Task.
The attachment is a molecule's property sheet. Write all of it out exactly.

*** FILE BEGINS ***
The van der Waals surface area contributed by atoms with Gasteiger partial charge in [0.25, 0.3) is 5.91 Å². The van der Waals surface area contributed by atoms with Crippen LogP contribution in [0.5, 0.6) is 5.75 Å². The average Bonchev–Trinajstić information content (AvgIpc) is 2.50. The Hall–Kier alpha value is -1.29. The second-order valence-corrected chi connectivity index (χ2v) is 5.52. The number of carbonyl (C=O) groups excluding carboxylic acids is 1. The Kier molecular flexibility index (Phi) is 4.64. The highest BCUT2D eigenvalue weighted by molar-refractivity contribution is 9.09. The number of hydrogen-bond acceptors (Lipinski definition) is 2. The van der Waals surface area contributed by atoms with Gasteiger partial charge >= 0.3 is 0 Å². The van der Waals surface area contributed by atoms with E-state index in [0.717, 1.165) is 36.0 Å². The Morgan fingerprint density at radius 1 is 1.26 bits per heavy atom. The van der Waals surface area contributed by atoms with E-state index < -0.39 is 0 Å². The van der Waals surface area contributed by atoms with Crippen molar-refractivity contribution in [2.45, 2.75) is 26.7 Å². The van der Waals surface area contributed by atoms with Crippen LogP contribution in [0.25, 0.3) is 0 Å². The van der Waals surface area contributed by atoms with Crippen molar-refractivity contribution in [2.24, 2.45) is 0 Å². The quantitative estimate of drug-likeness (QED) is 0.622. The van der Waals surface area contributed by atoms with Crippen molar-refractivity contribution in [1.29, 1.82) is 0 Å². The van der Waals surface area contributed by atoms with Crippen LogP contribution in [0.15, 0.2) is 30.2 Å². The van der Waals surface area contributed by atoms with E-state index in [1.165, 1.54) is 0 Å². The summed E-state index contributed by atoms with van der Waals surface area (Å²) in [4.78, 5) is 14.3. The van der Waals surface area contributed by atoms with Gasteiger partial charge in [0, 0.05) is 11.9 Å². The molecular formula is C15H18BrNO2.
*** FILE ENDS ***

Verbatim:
The van der Waals surface area contributed by atoms with Gasteiger partial charge in [0.25, 0.3) is 5.91 Å². The van der Waals surface area contributed by atoms with Crippen LogP contribution in [0.5, 0.6) is 5.75 Å². The average Bonchev–Trinajstić information content (AvgIpc) is 2.50. The Hall–Kier alpha value is -1.29. The second-order valence-corrected chi connectivity index (χ2v) is 5.52. The number of carbonyl (C=O) groups excluding carboxylic acids is 1. The Kier molecular flexibility index (Phi) is 4.64. The highest BCUT2D eigenvalue weighted by molar-refractivity contribution is 9.09. The number of hydrogen-bond acceptors (Lipinski definition) is 2. The van der Waals surface area contributed by atoms with Gasteiger partial charge >= 0.3 is 0 Å². The van der Waals surface area contributed by atoms with E-state index in [0.717, 1.165) is 36.0 Å². The Morgan fingerprint density at radius 1 is 1.26 bits per heavy atom. The van der Waals surface area contributed by atoms with E-state index < -0.39 is 0 Å². The van der Waals surface area contributed by atoms with Crippen molar-refractivity contribution in [2.45, 2.75) is 26.7 Å². The van der Waals surface area contributed by atoms with Crippen LogP contribution in [0.25, 0.3) is 0 Å². The van der Waals surface area contributed by atoms with Crippen molar-refractivity contribution in [2.24, 2.45) is 0 Å². The quantitative estimate of drug-likeness (QED) is 0.622. The van der Waals surface area contributed by atoms with Crippen molar-refractivity contribution in [1.29, 1.82) is 0 Å². The van der Waals surface area contributed by atoms with Crippen LogP contribution in [0.15, 0.2) is 30.2 Å². The van der Waals surface area contributed by atoms with E-state index in [1.165, 1.54) is 0 Å². The summed E-state index contributed by atoms with van der Waals surface area (Å²) in [4.78, 5) is 14.3. The van der Waals surface area contributed by atoms with Gasteiger partial charge in [0, 0.05) is 11.9 Å². The molecular formula is C15H18BrNO2.